Thursday 14 November 2019

Eamonn Sweeney: Why Katie Taylor needs a talented, hungry, aggressive opponent

Katie Taylor. Photo: Sportsfile
Katie Taylor. Photo: Sportsfile
Katie Taylor. Photo: Sportsfile
Eamonn Sweeney

Eamonn Sweeney

I see a well-known Irish football figure wants to see a stronger Rangers side providing better competition for Celtic in the Scottish Premier League. There's always one, isn't there? Who is this treacherous hun-loving West British shoneen? Come out you Black and Tan and identify yourself, if you're not too busy taking tea with Lord John Kilclooney.

It's Martin O'Neill.

Oh. Ahem. Excuse me while I put away my tricolour and turn down this Wolfe Tones CD. Given that O'Neill was Celtic's best manager since Jock Stein, I don't think anyone would claim he'd ever have anything but the club's best interests at heart. He's 100 per cent right in this case.

Celtic need Rangers because great clubs need great rivals. Satisfying though last weekend's humiliation of the old enemy might have been, there's very little glory in a perpetual cakewalk. Apart from anything else, renewed Old Firm rivalry would be good for Celtic from a pragmatic point of view. It's become obvious in recent seasons that the ease of their domestic progress leaves them ill-equipped for European competition. It would also make the club's victories sound a less hollow note.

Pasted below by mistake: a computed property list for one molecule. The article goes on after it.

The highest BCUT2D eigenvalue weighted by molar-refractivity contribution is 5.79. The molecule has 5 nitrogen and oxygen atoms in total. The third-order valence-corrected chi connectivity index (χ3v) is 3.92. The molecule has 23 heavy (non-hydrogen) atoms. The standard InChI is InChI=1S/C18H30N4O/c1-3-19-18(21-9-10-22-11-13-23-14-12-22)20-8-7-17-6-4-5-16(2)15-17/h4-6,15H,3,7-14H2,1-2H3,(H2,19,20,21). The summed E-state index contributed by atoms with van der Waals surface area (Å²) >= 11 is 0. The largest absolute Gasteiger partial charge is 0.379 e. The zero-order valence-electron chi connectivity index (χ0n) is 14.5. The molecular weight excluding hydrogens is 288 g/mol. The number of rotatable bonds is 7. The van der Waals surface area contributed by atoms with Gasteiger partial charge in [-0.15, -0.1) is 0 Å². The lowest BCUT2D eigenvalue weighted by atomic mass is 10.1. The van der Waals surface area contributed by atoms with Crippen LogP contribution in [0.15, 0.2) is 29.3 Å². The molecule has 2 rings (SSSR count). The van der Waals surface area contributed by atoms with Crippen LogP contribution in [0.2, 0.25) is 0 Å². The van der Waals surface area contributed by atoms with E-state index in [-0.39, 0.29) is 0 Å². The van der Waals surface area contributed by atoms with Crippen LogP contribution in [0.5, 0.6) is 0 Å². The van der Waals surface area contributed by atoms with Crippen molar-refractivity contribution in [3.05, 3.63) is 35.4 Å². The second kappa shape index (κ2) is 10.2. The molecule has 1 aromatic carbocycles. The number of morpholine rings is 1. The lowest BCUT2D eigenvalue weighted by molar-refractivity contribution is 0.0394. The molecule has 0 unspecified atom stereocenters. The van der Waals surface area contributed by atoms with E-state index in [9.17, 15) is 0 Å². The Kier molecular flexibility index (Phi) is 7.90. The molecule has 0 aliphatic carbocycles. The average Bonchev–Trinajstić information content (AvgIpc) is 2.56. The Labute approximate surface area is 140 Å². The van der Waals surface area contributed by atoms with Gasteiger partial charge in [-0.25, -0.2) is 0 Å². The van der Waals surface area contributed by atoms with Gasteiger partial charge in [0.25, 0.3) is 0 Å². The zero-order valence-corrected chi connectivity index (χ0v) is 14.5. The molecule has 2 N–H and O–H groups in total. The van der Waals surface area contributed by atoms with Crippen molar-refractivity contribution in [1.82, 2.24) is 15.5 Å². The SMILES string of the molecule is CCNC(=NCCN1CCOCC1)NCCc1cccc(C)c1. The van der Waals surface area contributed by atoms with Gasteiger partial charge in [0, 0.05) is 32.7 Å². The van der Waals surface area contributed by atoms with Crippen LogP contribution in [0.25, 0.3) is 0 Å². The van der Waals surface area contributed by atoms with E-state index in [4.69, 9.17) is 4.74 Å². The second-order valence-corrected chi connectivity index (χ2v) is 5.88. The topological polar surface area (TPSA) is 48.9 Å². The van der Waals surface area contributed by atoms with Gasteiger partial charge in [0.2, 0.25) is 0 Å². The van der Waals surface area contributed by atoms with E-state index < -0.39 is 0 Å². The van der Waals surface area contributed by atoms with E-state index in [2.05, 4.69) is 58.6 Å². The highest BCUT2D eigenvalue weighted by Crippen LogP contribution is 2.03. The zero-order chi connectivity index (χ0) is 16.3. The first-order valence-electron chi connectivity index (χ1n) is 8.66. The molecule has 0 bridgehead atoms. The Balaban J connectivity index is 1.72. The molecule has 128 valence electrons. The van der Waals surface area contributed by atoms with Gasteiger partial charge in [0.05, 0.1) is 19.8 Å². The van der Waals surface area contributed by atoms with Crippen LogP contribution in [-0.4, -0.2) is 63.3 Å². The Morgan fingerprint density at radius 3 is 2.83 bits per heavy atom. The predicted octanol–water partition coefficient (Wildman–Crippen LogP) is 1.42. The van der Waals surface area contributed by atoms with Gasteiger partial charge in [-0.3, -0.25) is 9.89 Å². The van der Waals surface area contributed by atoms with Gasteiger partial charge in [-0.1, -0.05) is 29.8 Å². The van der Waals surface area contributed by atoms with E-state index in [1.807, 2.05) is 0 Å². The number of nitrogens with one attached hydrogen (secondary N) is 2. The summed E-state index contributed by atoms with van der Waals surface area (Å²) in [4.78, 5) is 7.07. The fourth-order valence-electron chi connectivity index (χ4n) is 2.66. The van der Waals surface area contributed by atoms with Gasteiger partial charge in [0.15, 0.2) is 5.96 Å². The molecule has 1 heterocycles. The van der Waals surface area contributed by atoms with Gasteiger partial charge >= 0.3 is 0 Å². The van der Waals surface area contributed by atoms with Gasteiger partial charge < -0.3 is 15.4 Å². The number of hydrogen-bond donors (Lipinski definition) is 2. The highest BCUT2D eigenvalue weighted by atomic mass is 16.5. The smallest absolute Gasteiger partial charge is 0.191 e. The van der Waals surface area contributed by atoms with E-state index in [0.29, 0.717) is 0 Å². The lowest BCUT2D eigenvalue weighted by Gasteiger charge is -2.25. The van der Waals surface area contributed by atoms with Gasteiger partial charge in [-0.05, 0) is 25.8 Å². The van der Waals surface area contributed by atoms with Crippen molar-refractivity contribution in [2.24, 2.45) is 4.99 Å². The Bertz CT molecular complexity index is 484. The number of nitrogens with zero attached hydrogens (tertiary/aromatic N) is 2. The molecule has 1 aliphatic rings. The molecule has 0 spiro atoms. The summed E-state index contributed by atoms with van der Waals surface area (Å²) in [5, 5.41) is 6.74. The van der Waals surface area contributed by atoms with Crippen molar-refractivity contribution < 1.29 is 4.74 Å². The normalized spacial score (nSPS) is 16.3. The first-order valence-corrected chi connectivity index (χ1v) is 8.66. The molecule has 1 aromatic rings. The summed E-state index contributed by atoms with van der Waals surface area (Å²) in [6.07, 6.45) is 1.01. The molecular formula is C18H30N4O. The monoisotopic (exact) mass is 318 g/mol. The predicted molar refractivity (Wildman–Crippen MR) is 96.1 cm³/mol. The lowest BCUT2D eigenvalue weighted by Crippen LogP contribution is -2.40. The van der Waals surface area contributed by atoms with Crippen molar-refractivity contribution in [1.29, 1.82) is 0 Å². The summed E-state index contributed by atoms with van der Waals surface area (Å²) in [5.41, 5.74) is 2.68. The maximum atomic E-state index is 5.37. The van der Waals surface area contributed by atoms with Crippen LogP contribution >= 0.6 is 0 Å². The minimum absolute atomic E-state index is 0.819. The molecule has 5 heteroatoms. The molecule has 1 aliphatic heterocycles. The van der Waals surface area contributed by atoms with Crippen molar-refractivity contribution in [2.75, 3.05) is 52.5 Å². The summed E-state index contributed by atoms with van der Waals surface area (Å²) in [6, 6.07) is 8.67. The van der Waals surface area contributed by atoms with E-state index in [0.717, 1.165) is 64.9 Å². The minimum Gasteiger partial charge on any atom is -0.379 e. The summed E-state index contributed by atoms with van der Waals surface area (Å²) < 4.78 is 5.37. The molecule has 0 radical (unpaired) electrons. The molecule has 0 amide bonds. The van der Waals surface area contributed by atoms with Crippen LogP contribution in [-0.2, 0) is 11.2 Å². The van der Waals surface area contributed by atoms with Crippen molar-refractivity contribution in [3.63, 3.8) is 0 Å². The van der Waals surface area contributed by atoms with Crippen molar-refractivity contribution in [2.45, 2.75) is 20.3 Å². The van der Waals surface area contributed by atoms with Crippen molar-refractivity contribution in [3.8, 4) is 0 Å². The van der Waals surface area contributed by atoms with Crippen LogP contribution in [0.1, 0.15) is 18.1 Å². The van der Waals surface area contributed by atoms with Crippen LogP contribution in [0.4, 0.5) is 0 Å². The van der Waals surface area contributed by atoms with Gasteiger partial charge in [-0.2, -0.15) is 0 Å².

That's why even Celtic fans should hope Steven Gerrard can mastermind some kind of revival at Rangers, once he's got over his puzzlement at finding that quite a few Irishmen think an Englishman is committing treason by taking over a Scottish club.

Competition is essential to top-class sport and someone else suffering from its absence is Katie Taylor. We all delight in Taylor's triumphs but there has been something of a rote quality to the way in which we talk about her world title fights. It's all 'icon' and 'national treasure' and 'total legend' and so on with very little mention of the fight itself or what it means in the overall scheme of things. Everyone respects the achievement but there's not much buzz about it.

Perhaps that's because we don't really know what those victories mean. Last weekend's opponent, Victoria Bustos, had been IBF lightweight champion for five years but had never before fought outside Argentina and only once before fought against a non-Argentinian. The lightweight rankings are awash with Argentinians, which lends the division a suspiciously parochial appearance.

As in her previous world title fight Taylor never looked in any danger of losing against Bustos. Yet the ease of her progress casts doubt over the merit of her achievement. It's easy, and populist, to say that the competition looks limited solely because Katie Taylor is so great. Taylor is great but women's professional boxing does seem to have a strength in depth problem.